One of the mysteries of the English language finally explained.
1A person who patches or creates a garment or other item from pieces of fabric.
- ‘The two assigned numbers may be divided between a piecer and a quilter or awarded to individuals within a group as determined by that group.’
- ‘He was responsible for disciplining and paying the piecers on a time rate, so he stood to gain from the increased pace of work.’
- ‘I'm not a piecer, but that doesn't mean I don't piece… I do.’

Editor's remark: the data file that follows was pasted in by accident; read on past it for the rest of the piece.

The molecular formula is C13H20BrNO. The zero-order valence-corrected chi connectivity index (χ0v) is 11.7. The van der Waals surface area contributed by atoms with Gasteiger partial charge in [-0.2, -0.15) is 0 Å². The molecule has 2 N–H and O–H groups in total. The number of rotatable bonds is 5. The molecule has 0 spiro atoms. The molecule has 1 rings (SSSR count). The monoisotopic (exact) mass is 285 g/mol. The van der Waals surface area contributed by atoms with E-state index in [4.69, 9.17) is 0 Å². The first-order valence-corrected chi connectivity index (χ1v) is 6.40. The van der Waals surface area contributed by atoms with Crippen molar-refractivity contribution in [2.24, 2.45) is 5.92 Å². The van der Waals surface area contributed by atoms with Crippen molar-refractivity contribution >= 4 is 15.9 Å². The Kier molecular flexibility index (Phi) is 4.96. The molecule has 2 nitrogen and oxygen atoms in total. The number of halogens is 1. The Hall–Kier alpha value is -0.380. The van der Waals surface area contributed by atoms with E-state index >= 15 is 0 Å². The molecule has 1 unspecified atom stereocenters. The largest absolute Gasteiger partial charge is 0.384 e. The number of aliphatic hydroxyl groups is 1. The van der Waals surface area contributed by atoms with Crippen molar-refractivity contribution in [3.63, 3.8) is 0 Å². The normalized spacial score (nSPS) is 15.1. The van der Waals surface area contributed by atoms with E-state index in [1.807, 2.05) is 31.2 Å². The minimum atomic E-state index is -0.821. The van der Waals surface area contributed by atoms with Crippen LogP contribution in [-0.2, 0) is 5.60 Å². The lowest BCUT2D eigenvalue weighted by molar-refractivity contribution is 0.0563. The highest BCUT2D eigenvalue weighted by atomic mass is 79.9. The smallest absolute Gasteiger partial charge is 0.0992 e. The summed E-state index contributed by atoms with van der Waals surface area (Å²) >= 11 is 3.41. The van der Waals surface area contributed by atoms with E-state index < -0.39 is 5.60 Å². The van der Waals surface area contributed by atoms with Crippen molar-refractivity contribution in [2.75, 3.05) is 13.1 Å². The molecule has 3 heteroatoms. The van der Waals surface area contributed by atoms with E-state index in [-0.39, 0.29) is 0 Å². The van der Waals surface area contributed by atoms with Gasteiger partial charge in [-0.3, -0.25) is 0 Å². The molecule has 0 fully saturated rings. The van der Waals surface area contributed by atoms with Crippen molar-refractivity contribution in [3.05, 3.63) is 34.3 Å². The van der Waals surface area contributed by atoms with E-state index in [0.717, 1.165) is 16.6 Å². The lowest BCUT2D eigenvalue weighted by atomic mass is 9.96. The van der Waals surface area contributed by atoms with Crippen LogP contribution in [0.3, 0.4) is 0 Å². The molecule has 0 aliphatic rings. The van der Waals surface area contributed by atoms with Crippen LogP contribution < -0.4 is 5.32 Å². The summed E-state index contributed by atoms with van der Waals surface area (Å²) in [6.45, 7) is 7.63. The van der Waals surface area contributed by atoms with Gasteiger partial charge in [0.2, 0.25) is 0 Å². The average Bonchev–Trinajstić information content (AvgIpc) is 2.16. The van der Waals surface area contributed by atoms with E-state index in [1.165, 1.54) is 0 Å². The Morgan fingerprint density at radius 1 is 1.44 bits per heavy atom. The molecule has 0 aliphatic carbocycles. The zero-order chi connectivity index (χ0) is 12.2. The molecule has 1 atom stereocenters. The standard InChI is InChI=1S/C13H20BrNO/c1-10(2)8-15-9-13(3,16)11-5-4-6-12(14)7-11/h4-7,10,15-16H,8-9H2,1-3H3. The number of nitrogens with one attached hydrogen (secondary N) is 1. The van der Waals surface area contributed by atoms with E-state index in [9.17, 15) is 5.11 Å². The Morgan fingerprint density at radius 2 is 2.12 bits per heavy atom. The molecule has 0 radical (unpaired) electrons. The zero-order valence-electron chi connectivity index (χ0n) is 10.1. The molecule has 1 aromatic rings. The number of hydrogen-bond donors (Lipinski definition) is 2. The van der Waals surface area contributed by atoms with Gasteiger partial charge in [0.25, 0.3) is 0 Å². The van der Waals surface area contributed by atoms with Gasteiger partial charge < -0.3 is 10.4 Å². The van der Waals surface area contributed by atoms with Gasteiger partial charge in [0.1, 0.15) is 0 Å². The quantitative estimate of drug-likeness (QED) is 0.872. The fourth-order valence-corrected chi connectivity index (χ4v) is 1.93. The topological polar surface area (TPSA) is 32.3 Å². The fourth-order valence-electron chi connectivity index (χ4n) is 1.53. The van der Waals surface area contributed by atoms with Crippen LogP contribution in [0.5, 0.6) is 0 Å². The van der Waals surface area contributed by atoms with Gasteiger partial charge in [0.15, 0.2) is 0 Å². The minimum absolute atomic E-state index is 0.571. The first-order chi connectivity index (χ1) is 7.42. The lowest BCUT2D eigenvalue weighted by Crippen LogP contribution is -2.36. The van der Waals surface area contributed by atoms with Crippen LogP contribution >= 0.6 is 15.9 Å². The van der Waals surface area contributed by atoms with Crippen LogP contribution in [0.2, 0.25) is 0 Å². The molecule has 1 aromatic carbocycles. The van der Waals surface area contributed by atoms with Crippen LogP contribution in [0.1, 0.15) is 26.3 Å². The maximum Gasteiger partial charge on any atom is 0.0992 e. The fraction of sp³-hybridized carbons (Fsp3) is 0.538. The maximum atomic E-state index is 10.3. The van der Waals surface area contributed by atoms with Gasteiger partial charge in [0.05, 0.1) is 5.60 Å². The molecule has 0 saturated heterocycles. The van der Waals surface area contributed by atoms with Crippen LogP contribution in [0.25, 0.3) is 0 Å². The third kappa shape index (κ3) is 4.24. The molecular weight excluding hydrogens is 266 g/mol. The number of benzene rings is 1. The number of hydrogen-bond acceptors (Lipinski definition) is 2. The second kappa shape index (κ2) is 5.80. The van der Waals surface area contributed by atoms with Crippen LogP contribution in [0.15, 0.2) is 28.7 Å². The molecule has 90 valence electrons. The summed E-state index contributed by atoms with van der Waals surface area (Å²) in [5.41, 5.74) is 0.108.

- 1.1historical A child employed in a spinning mill to join the ends of broken threads.
- ‘At the age of six I became a piecer. I regularly worked at the weaving machine till I could hardly get home.’
- ‘Kirsty had a job as a piecer, joining broken threads, a very tiring and boring life.’
- ‘At the age of six I became a piecer. In the spring of 1840, I began to feel some painful symptoms in my right wrist, arising from the general weakness of my joints, brought on in the factories.’
- ‘Further expressions of concern for his family and future generations came from a male weaver whose son was a piecer.’
- ‘The number of cardings a piecer has through his fingers in a day is very great; each piecing requires three or four rubs, over a space of three or four inches.’
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